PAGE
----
The Olde Dog Inn was a pleasant break from our recent exploration of chain pubs in the town centre. Located in a tiny village of Herongate Tye, The Dog has all the trappings of a country pub, with low ceilings, crooked walls, Tudor beams, a number of small rooms with tables, and a decent selection of beer. If there is one thing that spoils this rustic inn charm, that’s the music; I suppose the 1980s pop hits are appreciated by the clientele though, with all of the guests on this Wednesday lunchtime being in their 50s or 60s.
The ale selection is wider than would appear at the first glance. On the counter, other than the lagers, without which no Essex pub could survive, there is an Old Dog IPA, brewed by Crouch Vale, and really quite good, Abbott (meh), and Icebraker – craft pale ale, apparently brewed by Greene King (ewww!), but actually very pleasant, with strong elderflower aroma. Beside those, however, there are kegs lying on a shelf behind the bar, with some less common guests. I spied Crouch Vale Brewer’s Gold, an awesome, light and floral ale, there was also one other option that I do not remember. All that is to say, in terms of ale Old Doge is miles beyond most of the pubs we’ve visited in recent weeks.
Food can be had in the bar or in a dedicated restaurant area, with table service. The menu is relatively compact and to the point: pub classics, such as fish and chips, burger, bangers and mash, fried sea bass, lamb shank. Pretty short on vegetarian options, and nothing vegan, but the kitchen was more then happy to accommodate Z’s dietary requirements by preparing a vegan version of mushroom and spinach risotto; Z said it was great. Me, in the absence of a clear favourite I usually default to a burger, and more often than not am disappointed by its lack of juiciness. Say what you want about Byron, but they know how to make a tasty burger. The Olde Dog tries to address the problem of dry patty in an unusual way: by drowning the contents of the bun in melted cheese and tartar sauce. I honestly don’t think I’ve before encountered a burger with tartar sauce, and that’s perhaps for the better. All in all, however, it was one of the better burgers I have so far eaten on this quest, but not quite justifying the price tag of over £12. Also, I would prefer for the beef patty to stand out on its own, so to speak, and to be the focal point; here it seemed somewhat lost among the other fillings.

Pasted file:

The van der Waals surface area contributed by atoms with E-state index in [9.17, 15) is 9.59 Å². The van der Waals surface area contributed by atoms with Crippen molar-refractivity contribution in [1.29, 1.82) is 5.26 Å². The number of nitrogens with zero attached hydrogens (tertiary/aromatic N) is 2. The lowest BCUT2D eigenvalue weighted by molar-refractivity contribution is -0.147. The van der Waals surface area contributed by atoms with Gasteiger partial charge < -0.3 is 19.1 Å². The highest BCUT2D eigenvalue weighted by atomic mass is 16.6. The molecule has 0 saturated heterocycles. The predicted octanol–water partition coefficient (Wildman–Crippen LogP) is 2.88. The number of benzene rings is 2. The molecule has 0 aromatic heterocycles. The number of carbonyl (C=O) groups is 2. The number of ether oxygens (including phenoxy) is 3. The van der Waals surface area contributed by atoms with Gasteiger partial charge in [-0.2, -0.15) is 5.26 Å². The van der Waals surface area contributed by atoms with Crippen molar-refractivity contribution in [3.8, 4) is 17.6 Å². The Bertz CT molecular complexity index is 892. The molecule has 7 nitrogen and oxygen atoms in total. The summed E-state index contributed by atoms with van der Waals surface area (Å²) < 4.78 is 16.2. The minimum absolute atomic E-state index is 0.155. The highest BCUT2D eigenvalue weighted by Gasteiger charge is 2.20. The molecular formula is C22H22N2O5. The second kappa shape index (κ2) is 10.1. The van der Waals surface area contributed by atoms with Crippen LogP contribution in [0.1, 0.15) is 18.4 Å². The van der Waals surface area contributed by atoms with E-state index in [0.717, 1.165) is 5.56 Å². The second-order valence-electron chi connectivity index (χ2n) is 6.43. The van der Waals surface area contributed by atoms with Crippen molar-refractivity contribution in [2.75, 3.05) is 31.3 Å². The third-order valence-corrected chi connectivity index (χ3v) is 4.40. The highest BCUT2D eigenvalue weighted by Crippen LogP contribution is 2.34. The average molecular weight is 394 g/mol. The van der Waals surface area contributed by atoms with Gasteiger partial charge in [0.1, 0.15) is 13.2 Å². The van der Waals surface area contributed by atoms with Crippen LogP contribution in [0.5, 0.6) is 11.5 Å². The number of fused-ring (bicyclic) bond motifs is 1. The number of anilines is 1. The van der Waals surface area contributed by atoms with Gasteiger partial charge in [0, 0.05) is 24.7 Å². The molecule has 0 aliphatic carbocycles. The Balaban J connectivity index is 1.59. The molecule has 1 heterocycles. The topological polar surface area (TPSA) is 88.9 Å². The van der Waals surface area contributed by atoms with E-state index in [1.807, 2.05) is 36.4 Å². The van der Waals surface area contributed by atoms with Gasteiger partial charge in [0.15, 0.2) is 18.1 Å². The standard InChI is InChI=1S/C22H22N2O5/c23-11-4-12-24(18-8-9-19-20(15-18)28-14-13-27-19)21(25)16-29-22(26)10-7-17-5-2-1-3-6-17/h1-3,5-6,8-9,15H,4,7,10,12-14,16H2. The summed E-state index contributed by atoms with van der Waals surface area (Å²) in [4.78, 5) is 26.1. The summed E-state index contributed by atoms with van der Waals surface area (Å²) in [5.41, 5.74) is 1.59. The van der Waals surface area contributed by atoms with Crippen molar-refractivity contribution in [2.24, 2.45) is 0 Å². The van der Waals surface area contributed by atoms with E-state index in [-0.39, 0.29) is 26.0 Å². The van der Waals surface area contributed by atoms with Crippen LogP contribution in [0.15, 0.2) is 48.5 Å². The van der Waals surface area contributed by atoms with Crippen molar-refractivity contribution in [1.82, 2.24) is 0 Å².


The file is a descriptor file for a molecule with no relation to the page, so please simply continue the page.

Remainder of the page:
We liked it at the Doge, and it is a strong contender for the best nearby – not really local, we still have to drive. The prices are perhaps not excessively high, but it was twice the cost of the Weatherspoons. Was it twice as good? That really depends on what you are looking for: if for the country pub ambience, then (save for the music), it ticks all the boxes.
Z is busy, so no scores this time round. Instead, you’ll get a photo that is not ridiculously blurry.